Objectives: Insulin access with intent to overdose coupled with limited forethought and higher impulsivity during childhood and adolescence, makes identification of suicidal ideation (SI) among youth with type 1 diabetes (T1D) of high importance. Correlations between SI and poor diabetes self-management have been identified, with 13% of adolescents with T1D endorsing SI in the last 12 months. The present study aimed to determine feasibility and effectiveness of screening for SI in youth with T1D.

Methods: Data were obtained during routine behavioral health screening of youth (ages 11-18) with T1D at a regional diabetes center. SI data were derived from question 9 of the Patient Health Questionnaire-9 (PHQ-9), “Thoughts that you would be better off dead or of hurting yourself in some way.”

Results: PHQ-9 was completed by a total of 587 pediatric patients (Males =289; Females =298) with a mean HbA1c of 9.1% (SD= 2.2). Findings suggest a significant relationship between gender and endorsement of SI with more females endorsing SI (n=52) than males (n = 26). SI was significantly and positively associated with HbA1c. Of the 13% of youth who screened positive for SI, 3/4 indicated SI for several days in the last 7 days and received an on-site behavioral health consultation. Approximately, 1/5 indicated SI for more than 1/2 of the days in the last week and received an onsite referral and a telephone follow-up, and 5% indicated SI nearly every day in the last week and received an on-site clinical assessment with one youth requiring emergency services.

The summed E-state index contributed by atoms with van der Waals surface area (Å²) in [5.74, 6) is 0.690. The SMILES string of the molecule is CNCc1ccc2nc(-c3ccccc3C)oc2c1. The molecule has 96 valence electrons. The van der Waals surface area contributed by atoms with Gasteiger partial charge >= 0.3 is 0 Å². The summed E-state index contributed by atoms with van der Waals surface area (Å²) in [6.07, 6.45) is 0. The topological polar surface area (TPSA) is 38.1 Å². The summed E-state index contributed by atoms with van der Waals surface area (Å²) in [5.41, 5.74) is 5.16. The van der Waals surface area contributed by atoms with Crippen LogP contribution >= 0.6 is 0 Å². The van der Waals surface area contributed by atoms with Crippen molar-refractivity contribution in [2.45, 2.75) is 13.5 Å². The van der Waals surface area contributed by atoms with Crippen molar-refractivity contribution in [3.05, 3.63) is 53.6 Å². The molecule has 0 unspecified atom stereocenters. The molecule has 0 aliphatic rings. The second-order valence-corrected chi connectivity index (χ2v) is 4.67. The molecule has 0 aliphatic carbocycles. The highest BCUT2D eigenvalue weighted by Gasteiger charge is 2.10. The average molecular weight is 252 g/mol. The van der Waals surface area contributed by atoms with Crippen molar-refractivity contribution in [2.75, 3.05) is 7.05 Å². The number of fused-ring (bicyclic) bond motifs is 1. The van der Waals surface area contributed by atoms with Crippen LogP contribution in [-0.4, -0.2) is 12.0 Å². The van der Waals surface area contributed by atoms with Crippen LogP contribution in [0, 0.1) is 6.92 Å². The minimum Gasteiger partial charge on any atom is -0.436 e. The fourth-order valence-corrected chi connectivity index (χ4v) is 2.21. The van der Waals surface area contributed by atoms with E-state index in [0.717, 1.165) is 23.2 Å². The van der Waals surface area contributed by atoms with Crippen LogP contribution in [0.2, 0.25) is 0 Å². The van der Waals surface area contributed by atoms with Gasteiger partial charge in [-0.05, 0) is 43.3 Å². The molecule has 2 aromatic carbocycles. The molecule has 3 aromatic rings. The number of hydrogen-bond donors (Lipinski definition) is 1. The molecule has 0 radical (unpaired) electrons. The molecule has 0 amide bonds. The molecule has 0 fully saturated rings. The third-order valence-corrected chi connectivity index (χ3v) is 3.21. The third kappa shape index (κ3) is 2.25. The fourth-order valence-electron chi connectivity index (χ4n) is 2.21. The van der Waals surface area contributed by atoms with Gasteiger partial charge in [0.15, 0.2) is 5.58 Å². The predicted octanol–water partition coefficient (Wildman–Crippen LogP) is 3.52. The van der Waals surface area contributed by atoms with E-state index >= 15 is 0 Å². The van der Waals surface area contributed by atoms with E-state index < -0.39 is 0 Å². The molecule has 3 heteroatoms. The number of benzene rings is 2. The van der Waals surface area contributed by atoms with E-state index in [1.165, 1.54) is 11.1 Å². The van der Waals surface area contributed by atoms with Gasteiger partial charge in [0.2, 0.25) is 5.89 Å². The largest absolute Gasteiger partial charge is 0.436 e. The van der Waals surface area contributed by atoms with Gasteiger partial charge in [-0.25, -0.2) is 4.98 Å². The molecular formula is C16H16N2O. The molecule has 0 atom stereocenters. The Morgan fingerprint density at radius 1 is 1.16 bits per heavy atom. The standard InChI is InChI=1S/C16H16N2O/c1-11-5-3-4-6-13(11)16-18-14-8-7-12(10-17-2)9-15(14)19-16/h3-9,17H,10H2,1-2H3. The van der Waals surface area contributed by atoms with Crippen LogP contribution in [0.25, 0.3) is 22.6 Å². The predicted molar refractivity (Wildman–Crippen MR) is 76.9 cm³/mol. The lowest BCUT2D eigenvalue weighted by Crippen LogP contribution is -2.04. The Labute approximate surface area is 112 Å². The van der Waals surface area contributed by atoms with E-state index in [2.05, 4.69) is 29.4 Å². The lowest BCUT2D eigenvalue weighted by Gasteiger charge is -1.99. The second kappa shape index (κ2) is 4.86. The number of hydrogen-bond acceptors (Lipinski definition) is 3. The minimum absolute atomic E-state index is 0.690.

Conclusions: SI screening in youth with T1D is necessary to address this concern. Results suggest our protocol was effective in identifying SI, allowed for rapid clinical assessment, and referral for additional care. In addition, SI rates in youth with T1D were consistent with the general population, suggesting that diabetes does not put youth at higher risk for SI, but imposes greater concern for suicide given the immediate availability of insulin.


H. Nagra: None. D.C. Duke: None. M. Jones: None. K. Kraus: None. M.A. Harris: Consultant; Self; Eli Lilly and Company.

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